The values provided by the “parse count (total)” and “session cursor cache hits” statistics are subject to several bugs. And, what’s worse, for years Oracle didn’t care to fix it. This is my impression, at least.
Then, when few weeks ago I read in the Oracle Support note 13837105.8 (Bug 13837105 – statistics “parse count (total)” and “session cursor cache hits” miscounted) that the bug introduced in 18.104.22.168 was fixed, I hoped that others bugs in this area were fixed as well.
Unfortunately, it’s not the case. What a disappointment!
Extended SQL trace (a.k.a. debugging event 10046 at a level higher than 1) is one of the key features provided by Oracle to troubleshoot applications using Oracle Database. For many years the available levels were always the same (4, 8 and 12). In fact, since I wrote my first paper about it in May 2000 and the release of 11g nothing changed.
With 11g, as I described in this post, new levels (16 and 32) were introduced.
I regularly use the system-level activity chart available in Enterprise Manager. In my opinion it is a simple and effective way to know how much a specific database is loaded at a specific time. This is for example an interesting way for observing how a specific load is processed (see this post for an example).
Unfortunately it also happens that this possibility is not available. The main reasons I faced in the past are the following:
Recently I used the COMMIT_WAIT and COMMIT_LOGGING parameters for solving (or, better, working around) a problem I faced while optimizing a specific task for one of my customers. Since it was the first time I used them in a production system, I thought to write this post not only to shortly explain the purpose of the these two parameters, but also to show a case where it is sensible to use them.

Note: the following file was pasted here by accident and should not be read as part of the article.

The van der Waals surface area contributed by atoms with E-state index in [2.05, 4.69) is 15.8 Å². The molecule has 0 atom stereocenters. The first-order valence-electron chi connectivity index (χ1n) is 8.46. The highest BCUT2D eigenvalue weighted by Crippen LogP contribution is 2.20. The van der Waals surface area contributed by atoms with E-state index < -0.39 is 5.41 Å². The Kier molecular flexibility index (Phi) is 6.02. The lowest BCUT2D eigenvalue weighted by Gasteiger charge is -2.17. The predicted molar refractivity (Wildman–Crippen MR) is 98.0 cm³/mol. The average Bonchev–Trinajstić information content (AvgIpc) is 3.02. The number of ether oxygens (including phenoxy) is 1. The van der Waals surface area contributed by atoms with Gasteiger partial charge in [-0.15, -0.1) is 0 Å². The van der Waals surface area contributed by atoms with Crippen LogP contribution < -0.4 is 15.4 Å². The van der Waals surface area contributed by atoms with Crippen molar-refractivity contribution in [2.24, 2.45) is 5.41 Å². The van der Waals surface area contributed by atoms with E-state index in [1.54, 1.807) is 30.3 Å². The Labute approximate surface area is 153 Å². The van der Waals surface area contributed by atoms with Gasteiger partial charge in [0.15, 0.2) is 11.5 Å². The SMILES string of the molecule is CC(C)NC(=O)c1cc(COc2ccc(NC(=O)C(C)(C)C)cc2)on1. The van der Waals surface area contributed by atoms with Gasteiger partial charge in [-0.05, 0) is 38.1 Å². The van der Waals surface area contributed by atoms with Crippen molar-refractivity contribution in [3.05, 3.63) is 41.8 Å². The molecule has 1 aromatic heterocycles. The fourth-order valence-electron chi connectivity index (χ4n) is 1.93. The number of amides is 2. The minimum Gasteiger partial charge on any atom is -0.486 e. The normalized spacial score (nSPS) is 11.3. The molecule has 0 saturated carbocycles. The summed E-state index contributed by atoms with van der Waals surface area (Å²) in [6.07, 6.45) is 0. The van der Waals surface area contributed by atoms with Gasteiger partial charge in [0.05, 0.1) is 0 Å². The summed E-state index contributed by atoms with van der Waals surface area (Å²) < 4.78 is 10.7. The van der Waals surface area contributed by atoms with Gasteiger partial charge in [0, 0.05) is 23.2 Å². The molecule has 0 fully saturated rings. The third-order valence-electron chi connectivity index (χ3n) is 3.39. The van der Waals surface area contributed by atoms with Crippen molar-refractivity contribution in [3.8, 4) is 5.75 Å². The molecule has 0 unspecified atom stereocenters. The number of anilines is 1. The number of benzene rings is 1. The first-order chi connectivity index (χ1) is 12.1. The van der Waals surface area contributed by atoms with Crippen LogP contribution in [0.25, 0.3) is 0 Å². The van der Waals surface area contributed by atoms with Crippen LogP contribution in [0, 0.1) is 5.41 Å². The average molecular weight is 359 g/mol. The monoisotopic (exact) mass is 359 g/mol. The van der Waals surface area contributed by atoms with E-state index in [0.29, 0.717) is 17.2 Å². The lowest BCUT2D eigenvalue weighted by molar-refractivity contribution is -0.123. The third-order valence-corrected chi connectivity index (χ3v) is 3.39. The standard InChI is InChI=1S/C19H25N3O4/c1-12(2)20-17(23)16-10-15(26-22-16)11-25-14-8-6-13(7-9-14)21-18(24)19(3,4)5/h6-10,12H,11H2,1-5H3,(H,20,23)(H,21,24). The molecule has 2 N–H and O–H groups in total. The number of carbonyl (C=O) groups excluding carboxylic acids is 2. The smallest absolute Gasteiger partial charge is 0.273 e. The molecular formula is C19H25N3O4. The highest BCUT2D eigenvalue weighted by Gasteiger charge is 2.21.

The purpose of the two parameters is the following:
Recently I had to analyse a row lock contention problem that can be illustrated by the following test case:
Most execution plans can be interpreted by following few basic rules (in TOP, Chapter 6, I provide such a list of rules). Nevertheless, there are some special cases. One of them is when an index scan, in addition to the access predicate, has a filter predicate applying a subquery.
Challenges and Chances of the 11g Query Optimizer is the name of a presentation I gave at several events (e.g. Trivadis Performance Days, Oracle OpenWorld, DOAG Konferenz, UKOUG Conference) throughout 2011. Its abstract is the following:
With every new release, the query optimizer is enhanced. Oracle Database 11g Release 1 and Release 2 are no exception to the rule. Specifically, they introduce key improvements in the following areas: indexing, optimization techniques, object statistics and plan stability. The aim of this presentation is to review the new features from a practical point of view as well as to point out challenges related to them. In other words, to let you know what you can expect from the query optimizer when you upgrade to Oracle Database 11g.
Recently I was involved in a project where I had to trace the database calls of an application based on Oracle Portal 10.1.4. The basic requirements were the following:
Given that Oracle Portal uses a pool of connections and that for each HTTP call it can use several database sessions, statically enable SQL trace for specific sessions was not an option.
In 2003 I published a paper entitled Debugging PL/SQL and Java Stored Procedures with JPDA. Its aim was to describe how to debug PL/SQL and Java code deployed into the database with JDeveloper 9i. Two weeks ago a reader of my blog, Pradip Kumar Pathy, contacted me because he tried, without success, to do something similar with JDeveloper 11g, WebLogic 11g and Oracle Database 11g. Unfortunately I was not able to help him. The reason is quite simple, since 2004 I’m an Eclipse user…
Few days later Pradip contacted me again to let me know that, at last, he succeeded. Here you find his notes…
GRANT DEBUG CONNECT SESSION to &&schema_name;
GRANT DEBUG ANY PROCEDURE TO &&schema_name;